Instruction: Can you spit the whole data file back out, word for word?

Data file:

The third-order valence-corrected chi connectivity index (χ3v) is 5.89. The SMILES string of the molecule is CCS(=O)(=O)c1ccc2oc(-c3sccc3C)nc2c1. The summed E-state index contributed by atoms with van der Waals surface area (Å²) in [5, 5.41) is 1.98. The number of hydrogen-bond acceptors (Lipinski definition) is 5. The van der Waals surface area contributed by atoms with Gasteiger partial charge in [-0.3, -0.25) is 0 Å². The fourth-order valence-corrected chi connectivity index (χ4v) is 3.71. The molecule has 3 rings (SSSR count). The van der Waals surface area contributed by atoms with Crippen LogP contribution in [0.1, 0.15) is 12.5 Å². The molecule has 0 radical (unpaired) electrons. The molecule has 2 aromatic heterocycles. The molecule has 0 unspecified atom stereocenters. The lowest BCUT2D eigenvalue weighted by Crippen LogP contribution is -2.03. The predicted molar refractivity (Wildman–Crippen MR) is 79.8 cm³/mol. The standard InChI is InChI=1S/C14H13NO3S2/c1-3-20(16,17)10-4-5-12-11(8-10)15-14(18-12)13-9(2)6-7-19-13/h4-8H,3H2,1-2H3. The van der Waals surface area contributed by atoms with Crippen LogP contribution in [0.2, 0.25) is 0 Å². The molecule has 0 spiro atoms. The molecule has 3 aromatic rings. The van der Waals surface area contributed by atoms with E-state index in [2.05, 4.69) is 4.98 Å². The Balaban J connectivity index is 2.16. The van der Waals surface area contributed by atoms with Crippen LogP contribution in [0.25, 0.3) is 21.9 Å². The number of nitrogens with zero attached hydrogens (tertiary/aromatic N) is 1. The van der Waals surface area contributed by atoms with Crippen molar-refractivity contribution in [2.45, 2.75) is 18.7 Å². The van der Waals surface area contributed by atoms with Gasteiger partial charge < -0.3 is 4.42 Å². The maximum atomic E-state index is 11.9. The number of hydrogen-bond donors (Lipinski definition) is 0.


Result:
The third-order valence-corrected chi connectivity index (χ3v) is 5.89. The SMILES string of the molecule is CCS(=O)(=O)c1ccc2oc(-c3sccc3C)nc2c1. The summed E-state index contributed by atoms with van der Waals surface area (Å²) in [5, 5.41) is 1.98. The number of hydrogen-bond acceptors (Lipinski definition) is 5. The van der Waals surface area contributed by atoms with Gasteiger partial charge in [-0.3, -0.25) is 0 Å². The fourth-order valence-corrected chi connectivity index (χ4v) is 3.71. The molecule has 3 rings (SSSR count). The van der Waals surface area contributed by atoms with Crippen LogP contribution in [0.1, 0.15) is 12.5 Å². The molecule has 0 radical (unpaired) electrons. The molecule has 2 aromatic heterocycles. The molecule has 0 unspecified atom stereocenters. The lowest BCUT2D eigenvalue weighted by Crippen LogP contribution is -2.03. The predicted molar refractivity (Wildman–Crippen MR) is 79.8 cm³/mol. The standard InChI is InChI=1S/C14H13NO3S2/c1-3-20(16,17)10-4-5-12-11(8-10)15-14(18-12)13-9(2)6-7-19-13/h4-8H,3H2,1-2H3. The van der Waals surface area contributed by atoms with Crippen LogP contribution in [0.2, 0.25) is 0 Å². The molecule has 0 spiro atoms. The molecule has 3 aromatic rings. The van der Waals surface area contributed by atoms with E-state index in [2.05, 4.69) is 4.98 Å². The Balaban J connectivity index is 2.16. The van der Waals surface area contributed by atoms with Crippen LogP contribution in [0.25, 0.3) is 21.9 Å². The number of nitrogens with zero attached hydrogens (tertiary/aromatic N) is 1. The van der Waals surface area contributed by atoms with Crippen molar-refractivity contribution in [2.45, 2.75) is 18.7 Å². The van der Waals surface area contributed by atoms with Gasteiger partial charge < -0.3 is 4.42 Å². The maximum atomic E-state index is 11.9. The number of hydrogen-bond donors (Lipinski definition) is 0.